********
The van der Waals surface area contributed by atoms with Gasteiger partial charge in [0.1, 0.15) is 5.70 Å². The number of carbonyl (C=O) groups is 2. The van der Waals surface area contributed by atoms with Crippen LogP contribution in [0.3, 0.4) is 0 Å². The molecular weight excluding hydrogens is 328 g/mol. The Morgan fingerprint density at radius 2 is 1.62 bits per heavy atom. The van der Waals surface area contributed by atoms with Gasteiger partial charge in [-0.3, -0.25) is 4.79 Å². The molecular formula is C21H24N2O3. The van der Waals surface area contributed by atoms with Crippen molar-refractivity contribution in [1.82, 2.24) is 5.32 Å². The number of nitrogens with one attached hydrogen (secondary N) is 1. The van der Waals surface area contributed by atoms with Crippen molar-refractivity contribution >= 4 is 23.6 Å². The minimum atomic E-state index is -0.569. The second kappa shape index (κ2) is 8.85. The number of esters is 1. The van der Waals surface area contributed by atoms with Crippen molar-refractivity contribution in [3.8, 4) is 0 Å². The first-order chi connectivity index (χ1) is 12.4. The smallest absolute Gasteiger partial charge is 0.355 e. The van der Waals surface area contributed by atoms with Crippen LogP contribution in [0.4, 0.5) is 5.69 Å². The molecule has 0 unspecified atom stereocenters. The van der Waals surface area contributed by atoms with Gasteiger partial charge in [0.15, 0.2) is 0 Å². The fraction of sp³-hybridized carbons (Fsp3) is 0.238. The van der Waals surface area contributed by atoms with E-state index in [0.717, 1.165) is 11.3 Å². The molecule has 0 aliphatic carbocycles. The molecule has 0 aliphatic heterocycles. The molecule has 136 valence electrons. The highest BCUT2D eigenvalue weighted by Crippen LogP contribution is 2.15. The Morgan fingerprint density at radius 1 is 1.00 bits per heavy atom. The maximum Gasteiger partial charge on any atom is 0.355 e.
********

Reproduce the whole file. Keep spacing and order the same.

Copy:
The van der Waals surface area contributed by atoms with Gasteiger partial charge in [0.1, 0.15) is 5.70 Å². The number of carbonyl (C=O) groups is 2. The van der Waals surface area contributed by atoms with Crippen LogP contribution in [0.3, 0.4) is 0 Å². The molecular weight excluding hydrogens is 328 g/mol. The Morgan fingerprint density at radius 2 is 1.62 bits per heavy atom. The van der Waals surface area contributed by atoms with Gasteiger partial charge in [-0.3, -0.25) is 4.79 Å². The molecular formula is C21H24N2O3. The van der Waals surface area contributed by atoms with Crippen molar-refractivity contribution in [1.82, 2.24) is 5.32 Å². The number of nitrogens with one attached hydrogen (secondary N) is 1. The van der Waals surface area contributed by atoms with Crippen molar-refractivity contribution >= 4 is 23.6 Å². The minimum atomic E-state index is -0.569. The second kappa shape index (κ2) is 8.85. The number of esters is 1. The van der Waals surface area contributed by atoms with Crippen molar-refractivity contribution in [3.8, 4) is 0 Å². The first-order chi connectivity index (χ1) is 12.4. The smallest absolute Gasteiger partial charge is 0.355 e. The van der Waals surface area contributed by atoms with Crippen LogP contribution in [0.4, 0.5) is 5.69 Å². The molecule has 0 unspecified atom stereocenters. The van der Waals surface area contributed by atoms with Gasteiger partial charge in [0.15, 0.2) is 0 Å². The fraction of sp³-hybridized carbons (Fsp3) is 0.238. The van der Waals surface area contributed by atoms with E-state index in [0.717, 1.165) is 11.3 Å². The molecule has 0 aliphatic carbocycles. The molecule has 0 aliphatic heterocycles. The molecule has 136 valence electrons. The highest BCUT2D eigenvalue weighted by Crippen LogP contribution is 2.15. The Morgan fingerprint density at radius 1 is 1.00 bits per heavy atom. The maximum Gasteiger partial charge on any atom is 0.355 e.